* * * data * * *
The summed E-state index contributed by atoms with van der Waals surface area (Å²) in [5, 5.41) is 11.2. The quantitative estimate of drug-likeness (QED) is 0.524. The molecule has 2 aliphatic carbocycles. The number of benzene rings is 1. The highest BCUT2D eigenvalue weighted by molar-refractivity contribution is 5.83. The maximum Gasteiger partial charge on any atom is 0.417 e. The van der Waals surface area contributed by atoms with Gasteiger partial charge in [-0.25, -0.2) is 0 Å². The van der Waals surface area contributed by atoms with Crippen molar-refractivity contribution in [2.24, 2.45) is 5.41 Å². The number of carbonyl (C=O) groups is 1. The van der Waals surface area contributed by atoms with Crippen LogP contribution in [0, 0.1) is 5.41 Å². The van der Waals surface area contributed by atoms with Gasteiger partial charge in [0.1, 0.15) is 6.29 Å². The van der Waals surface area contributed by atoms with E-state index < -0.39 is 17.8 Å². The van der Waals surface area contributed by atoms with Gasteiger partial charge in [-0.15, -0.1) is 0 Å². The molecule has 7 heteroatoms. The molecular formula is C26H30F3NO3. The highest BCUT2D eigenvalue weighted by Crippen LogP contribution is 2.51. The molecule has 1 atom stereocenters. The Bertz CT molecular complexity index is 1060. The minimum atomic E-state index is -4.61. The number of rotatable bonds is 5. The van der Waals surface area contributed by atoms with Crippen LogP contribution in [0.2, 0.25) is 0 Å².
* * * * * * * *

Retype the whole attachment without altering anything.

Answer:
The summed E-state index contributed by atoms with van der Waals surface area (Å²) in [5, 5.41) is 11.2. The quantitative estimate of drug-likeness (QED) is 0.524. The molecule has 2 aliphatic carbocycles. The number of benzene rings is 1. The highest BCUT2D eigenvalue weighted by molar-refractivity contribution is 5.83. The maximum Gasteiger partial charge on any atom is 0.417 e. The van der Waals surface area contributed by atoms with Gasteiger partial charge in [-0.25, -0.2) is 0 Å². The van der Waals surface area contributed by atoms with Crippen molar-refractivity contribution in [2.24, 2.45) is 5.41 Å². The number of carbonyl (C=O) groups is 1. The van der Waals surface area contributed by atoms with Crippen LogP contribution in [0, 0.1) is 5.41 Å². The van der Waals surface area contributed by atoms with Gasteiger partial charge in [0.1, 0.15) is 6.29 Å². The van der Waals surface area contributed by atoms with E-state index < -0.39 is 17.8 Å². The van der Waals surface area contributed by atoms with Gasteiger partial charge in [-0.15, -0.1) is 0 Å². The molecule has 7 heteroatoms. The molecular formula is C26H30F3NO3. The highest BCUT2D eigenvalue weighted by Crippen LogP contribution is 2.51. The molecule has 1 atom stereocenters. The Bertz CT molecular complexity index is 1060. The minimum atomic E-state index is -4.61. The number of rotatable bonds is 5. The van der Waals surface area contributed by atoms with Crippen LogP contribution in [0.2, 0.25) is 0 Å².